Recruitment/data collection

Recruitment and data collection are centrally managed by the coordinator centre, the Federal University of Juiz de Fora, Juiz de Fora. After obtaining approval of the project by the ethics research board (ERB) of the coordinating centre, all invited centres submitted the project to their local ERB. All data collection is performed using the Research Electronic Data Capture (RedCap) system. Local research coordinators receive a detailed step-by-step training guide, followed by a specific training session via phone or podcast. Backup support for data collection is continuously available through the ADHERE BRAZIL study via phone, e-mail, or Skype. Once the project is locally approved by ERB and the local research team has been trained, the access to RedCap system is provided through a unique identification and password. This allows the centre to update and visualize only its data. The RedCap system is a safe internet program, created by Vanderbilt University, designed exclusively for the capture and storage of data that can accessed remotely by trained individuals. RedCap allows data to be collected, organized, and stored in an integrated manner, making the process of data analysis less time-consuming and feasible across multiple centres. Furthermore, users can access their database at any time to complete or update their data over the collecting time (http://www.project-redcap.org/).

Patient data collection

Data will be collected over an 18-month period, during regular medical visits to the transplant service and directly entered into the RedCap database by a trained professional. Scheduled patients are randomly selected using routine computerized method. Eligible patients, randomly selected by a list generated with the blockrand package for R language, are invited to participate and to sign the informed consent. Then, the BAASIS interview [28, 43] and the structured questionnaire are applied. The collateral report is completed by the physician/nurse on the same day. Blood levels of immunosuppressive drugs and other clinical variables are extracted from the medical records.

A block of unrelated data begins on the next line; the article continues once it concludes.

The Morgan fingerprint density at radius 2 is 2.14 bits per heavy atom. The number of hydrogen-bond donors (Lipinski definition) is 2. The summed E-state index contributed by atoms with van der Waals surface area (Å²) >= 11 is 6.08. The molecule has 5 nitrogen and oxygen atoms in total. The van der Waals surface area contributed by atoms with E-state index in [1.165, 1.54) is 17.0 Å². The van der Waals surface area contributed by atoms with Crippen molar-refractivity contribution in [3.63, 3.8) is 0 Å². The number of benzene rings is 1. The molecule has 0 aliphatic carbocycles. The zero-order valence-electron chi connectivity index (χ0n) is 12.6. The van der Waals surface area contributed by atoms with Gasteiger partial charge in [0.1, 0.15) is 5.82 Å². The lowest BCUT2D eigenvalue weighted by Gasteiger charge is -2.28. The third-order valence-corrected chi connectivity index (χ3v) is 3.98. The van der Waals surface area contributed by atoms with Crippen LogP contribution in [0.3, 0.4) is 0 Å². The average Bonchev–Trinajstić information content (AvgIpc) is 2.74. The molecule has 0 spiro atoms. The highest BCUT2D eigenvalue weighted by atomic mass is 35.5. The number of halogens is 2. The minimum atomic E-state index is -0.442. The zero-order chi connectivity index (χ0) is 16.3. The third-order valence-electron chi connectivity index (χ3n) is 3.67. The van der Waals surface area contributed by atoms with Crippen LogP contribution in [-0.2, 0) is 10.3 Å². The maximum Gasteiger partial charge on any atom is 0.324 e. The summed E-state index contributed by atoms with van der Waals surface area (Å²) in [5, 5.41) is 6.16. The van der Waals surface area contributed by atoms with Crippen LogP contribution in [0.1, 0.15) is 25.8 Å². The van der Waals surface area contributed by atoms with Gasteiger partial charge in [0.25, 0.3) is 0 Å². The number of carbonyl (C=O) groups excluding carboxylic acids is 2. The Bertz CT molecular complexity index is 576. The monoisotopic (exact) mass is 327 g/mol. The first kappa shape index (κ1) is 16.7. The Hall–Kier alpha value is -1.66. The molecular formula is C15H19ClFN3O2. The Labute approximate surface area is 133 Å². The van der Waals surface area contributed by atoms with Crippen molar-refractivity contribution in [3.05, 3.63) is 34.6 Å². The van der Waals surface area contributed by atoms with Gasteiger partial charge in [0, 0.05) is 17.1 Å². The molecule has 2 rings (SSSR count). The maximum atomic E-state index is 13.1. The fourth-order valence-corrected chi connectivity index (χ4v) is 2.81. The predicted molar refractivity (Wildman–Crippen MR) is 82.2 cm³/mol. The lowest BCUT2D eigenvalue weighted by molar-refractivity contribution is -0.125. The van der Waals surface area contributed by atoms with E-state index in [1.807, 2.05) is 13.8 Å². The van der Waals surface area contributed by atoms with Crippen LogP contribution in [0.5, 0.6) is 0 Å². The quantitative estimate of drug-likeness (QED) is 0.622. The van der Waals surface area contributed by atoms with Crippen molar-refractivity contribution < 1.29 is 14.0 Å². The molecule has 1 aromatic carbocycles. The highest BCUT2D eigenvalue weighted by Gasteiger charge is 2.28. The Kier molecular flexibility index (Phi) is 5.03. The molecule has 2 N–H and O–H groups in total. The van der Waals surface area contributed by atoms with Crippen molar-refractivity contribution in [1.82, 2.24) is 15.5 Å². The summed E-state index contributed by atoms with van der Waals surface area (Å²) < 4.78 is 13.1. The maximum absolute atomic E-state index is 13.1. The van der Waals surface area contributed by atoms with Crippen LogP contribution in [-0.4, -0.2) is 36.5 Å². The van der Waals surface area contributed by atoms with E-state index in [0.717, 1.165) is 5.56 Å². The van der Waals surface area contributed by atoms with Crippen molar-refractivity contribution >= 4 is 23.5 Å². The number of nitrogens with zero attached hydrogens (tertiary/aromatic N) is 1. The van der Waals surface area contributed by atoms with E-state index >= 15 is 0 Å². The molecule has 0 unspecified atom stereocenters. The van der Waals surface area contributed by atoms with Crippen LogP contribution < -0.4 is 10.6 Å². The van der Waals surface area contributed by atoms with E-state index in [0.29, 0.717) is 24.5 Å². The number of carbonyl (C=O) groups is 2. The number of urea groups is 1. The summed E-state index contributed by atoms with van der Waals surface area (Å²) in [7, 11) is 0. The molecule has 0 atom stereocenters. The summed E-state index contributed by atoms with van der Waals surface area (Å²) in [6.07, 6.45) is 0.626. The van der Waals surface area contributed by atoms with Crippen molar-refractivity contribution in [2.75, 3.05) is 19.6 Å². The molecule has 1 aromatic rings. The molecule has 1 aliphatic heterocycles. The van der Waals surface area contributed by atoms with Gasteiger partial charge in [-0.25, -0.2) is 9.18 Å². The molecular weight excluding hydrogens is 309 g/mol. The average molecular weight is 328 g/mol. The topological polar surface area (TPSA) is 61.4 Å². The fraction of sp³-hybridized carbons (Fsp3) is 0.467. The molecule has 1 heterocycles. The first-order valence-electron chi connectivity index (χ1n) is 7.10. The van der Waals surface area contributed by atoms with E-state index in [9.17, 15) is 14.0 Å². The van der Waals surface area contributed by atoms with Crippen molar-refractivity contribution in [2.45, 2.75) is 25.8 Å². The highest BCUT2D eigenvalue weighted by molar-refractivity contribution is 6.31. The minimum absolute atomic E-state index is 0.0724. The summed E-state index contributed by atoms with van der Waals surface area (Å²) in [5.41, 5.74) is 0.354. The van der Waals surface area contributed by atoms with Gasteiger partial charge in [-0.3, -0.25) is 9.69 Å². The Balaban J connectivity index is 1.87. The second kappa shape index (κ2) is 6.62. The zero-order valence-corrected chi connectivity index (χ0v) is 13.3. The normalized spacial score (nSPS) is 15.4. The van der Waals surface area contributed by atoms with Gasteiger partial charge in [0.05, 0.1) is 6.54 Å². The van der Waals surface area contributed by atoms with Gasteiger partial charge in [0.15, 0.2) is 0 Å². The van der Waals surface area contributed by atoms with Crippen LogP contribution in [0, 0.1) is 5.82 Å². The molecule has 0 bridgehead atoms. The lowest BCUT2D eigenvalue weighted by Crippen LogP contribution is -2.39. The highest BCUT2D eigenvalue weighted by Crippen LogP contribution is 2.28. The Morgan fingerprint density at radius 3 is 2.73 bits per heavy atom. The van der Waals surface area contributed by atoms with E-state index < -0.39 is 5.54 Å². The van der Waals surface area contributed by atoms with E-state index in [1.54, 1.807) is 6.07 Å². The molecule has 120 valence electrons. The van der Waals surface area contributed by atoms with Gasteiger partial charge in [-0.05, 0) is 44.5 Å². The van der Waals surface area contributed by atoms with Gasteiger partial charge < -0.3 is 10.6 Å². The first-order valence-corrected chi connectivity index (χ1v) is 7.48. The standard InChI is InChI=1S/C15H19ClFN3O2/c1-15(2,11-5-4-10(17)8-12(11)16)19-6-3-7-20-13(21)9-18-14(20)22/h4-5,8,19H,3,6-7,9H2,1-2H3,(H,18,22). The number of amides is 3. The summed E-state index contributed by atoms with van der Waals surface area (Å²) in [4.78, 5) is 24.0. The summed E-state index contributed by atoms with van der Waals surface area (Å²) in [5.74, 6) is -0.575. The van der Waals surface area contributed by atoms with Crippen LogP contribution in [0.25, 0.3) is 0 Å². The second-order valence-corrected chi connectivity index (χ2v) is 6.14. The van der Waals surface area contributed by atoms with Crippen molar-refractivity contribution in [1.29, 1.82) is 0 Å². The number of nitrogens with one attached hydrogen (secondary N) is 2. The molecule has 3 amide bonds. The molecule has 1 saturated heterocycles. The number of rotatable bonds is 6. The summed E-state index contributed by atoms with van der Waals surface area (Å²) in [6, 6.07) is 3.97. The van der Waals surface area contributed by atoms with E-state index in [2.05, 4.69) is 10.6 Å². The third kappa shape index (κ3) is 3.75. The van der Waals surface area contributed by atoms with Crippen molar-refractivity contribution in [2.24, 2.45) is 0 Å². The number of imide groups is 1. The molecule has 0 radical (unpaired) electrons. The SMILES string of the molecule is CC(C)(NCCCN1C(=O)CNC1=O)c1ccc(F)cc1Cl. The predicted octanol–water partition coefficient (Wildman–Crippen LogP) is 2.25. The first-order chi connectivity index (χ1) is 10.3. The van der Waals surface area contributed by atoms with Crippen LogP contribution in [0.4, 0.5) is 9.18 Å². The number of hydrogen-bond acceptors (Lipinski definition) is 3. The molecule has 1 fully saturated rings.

Transplant centre’s data collection

A representative of the transplant service, indicated by the centre’s manager, enters the data from the questionnaire directly into Red Cap system.

Data collection began on December 7, 2015, and is planned for 18 months, with expected completion in June 2017. The quality of the information registered into the RedCap system of each centre is verified by the central study coordinators on a weekly basis, ensuring that there is no missing data or errors in data entry, and reports of found inadequacies are regularly, once a week, reported to each centre. Once data collection is completed, a summary report of adherence rates and factors associated with non-adherence will be provided to each centre. After completion of the study, a benchmark report will be sent to each transplant centre, in which the results of each will be summarized and compared to the data from other centres. Only the information of the centre receiving the report will be individualized, with the data from other centres presented in pooled and anonymized manner.

Statistical analysis plan

Aim 1

In addition to the general prevalence estimates of non-adherence to health behaviours, the adopted sample design allows for stratified estimates to be calculated according to region (South/Southeast, North/Midwest/Northeast), the activity level of the transplant centre, and the sample strata. Prevalence estimates will be presented as percentages, with their respective 95% confidence intervals (95% CI), calculated using Taylors’ Linearization Series given the multistage sampling design of the study. For numerical variables with a normal distribution, the mean and respective 95% CI will be calculated and for variables with significantly skewed distribution, the median and inter-quartile interval. Box-plots and normal probability plots will be used to assess the distribution properties. Graphics will be used, where relevant, to enhance visualization, including grouped box-plots and bar plots for prevalence.

Aim 2